As fighting continues in Sudan, evacuating foreign nationals has been difficult. The U.S. has managed to evacuate a total of nearly 1,000 people since the fighting began two weeks ago.

An evacuation mission took place Sunday from Jeddah, Saudi Arabia, to Port Sudan and back. Two convoys carried U.S. citizens, as well as staff from the U.S. embassy to Saudi Arabia out of the country Sunday, CNN reported.

“We continue to assist U.S. citizens and others who are eligible with onward travel to Jeddah, Saudi Arabia where additional U.S. personnel are positioned to assist with consular and emergency services,” State Department spokesperson Matthew Miller said in a statement, per NPR.

According to CNN, Saudi Arabia has been involved in the evacuations and says it has evacuated 5,197 people of 100 nationalities from Sudan.

“The assets and the capabilities — both military and civilian — in Saudi are involved in taking civilians from Sudan,” Saudi Arabian Defense Ministry spokesman General Turki Al-Maliki told CNN. “As long as it’s safe, we’ll keep doing our role.”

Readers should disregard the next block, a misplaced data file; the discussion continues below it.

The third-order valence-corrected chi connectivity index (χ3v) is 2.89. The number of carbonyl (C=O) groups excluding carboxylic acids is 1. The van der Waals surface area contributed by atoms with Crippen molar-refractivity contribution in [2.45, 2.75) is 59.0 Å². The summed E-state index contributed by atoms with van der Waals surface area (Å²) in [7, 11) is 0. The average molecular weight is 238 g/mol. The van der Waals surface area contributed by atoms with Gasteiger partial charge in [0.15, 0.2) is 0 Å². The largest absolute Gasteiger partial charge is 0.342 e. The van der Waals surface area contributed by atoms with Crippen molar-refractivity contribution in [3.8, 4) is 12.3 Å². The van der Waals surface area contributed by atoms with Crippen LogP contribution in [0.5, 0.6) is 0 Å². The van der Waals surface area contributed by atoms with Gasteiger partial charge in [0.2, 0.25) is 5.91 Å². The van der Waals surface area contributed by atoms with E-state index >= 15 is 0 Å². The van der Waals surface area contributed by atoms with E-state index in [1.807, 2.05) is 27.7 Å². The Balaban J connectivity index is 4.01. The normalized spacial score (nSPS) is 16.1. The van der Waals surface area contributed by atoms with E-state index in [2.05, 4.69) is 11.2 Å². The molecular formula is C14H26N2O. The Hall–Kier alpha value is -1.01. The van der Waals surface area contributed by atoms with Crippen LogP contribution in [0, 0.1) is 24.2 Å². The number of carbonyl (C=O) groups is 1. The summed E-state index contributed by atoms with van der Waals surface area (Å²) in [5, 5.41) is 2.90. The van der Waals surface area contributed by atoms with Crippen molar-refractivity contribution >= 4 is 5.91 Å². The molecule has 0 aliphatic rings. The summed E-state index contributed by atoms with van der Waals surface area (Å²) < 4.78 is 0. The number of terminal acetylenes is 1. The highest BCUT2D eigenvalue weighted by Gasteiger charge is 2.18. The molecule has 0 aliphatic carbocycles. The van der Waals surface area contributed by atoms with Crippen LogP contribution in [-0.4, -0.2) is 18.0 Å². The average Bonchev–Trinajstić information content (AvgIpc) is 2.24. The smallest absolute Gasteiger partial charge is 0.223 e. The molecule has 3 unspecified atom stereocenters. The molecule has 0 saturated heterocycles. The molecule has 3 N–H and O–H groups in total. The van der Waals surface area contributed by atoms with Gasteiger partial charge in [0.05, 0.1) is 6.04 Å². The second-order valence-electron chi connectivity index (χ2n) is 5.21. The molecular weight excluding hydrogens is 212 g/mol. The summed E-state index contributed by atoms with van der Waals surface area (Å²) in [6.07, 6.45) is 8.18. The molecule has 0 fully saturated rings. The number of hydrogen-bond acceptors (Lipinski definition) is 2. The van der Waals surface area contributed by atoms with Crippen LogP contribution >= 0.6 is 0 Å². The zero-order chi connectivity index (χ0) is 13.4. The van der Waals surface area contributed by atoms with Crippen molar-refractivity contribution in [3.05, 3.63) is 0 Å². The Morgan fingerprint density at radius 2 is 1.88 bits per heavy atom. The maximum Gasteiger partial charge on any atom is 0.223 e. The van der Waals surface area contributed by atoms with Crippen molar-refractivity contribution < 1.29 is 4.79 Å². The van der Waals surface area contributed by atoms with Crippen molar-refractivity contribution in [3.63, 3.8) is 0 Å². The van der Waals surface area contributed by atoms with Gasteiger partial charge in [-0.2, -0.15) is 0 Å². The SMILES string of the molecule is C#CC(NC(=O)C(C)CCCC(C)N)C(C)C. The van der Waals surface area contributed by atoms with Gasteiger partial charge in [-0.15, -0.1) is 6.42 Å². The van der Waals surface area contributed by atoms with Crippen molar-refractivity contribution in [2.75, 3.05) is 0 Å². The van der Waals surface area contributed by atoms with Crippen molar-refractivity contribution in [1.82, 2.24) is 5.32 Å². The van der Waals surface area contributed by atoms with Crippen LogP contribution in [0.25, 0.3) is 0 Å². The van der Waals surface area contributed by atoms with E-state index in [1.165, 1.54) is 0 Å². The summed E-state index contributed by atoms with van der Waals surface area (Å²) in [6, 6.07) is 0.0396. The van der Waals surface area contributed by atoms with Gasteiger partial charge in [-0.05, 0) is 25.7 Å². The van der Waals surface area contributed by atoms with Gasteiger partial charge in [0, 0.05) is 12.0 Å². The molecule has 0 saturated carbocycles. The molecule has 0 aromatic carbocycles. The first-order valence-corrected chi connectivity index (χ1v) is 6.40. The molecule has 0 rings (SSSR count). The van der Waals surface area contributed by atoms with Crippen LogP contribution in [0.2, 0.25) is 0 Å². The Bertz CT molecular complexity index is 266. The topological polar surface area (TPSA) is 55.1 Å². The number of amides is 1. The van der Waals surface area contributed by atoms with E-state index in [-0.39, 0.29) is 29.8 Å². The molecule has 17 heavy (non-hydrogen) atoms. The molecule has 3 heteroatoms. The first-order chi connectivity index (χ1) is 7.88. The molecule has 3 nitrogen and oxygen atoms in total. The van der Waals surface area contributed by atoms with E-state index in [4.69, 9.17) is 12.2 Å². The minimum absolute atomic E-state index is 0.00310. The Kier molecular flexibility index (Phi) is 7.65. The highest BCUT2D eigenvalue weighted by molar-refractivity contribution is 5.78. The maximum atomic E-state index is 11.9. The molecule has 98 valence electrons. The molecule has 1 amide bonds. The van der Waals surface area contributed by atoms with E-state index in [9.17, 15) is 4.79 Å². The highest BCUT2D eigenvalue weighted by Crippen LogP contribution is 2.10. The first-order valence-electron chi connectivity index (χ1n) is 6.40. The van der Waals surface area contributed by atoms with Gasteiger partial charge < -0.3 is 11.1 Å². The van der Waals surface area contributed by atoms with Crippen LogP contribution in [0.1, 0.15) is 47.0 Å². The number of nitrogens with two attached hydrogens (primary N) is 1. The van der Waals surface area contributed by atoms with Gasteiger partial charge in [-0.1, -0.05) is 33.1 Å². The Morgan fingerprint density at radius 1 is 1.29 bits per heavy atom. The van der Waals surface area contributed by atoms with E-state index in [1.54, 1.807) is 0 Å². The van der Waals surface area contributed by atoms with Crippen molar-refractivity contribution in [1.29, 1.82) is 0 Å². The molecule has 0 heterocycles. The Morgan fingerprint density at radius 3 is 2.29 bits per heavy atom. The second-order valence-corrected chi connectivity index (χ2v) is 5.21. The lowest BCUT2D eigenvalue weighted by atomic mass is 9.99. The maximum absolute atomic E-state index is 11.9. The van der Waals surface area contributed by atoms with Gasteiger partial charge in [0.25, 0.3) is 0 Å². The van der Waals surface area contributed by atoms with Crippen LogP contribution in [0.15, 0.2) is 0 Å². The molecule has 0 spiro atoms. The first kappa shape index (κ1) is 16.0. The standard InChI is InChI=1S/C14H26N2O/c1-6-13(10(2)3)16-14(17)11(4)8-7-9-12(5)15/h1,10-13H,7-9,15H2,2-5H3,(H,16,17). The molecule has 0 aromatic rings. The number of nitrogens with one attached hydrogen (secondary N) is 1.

What caused the conflict in Sudan?

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Fighting began April 15, as tensions between the Sudanese armed forces and the paramilitary Rapid Support Forces rose after working on plans to return the country to civilian rule. Both sides blame the other for initiating the fighting, and it remains unclear what first started it.

Hundreds of people have been killed and thousands have been wounded from the conflict, largely taking place in the capital city of Khartoum.

Gen. Abdel Fattah al-Burhan, the leader of Sudan’s armed forces, claims “he would never sit down with RSF chief General Mohamed Hamdan Dagalo, who in turn said he would talk only after the army ceased hostilities,” according to Reuters.

“There are no direct negotiations, there are preparations for talks,” U.N. special representative in Sudan, Volker Perthes, told Reuters.

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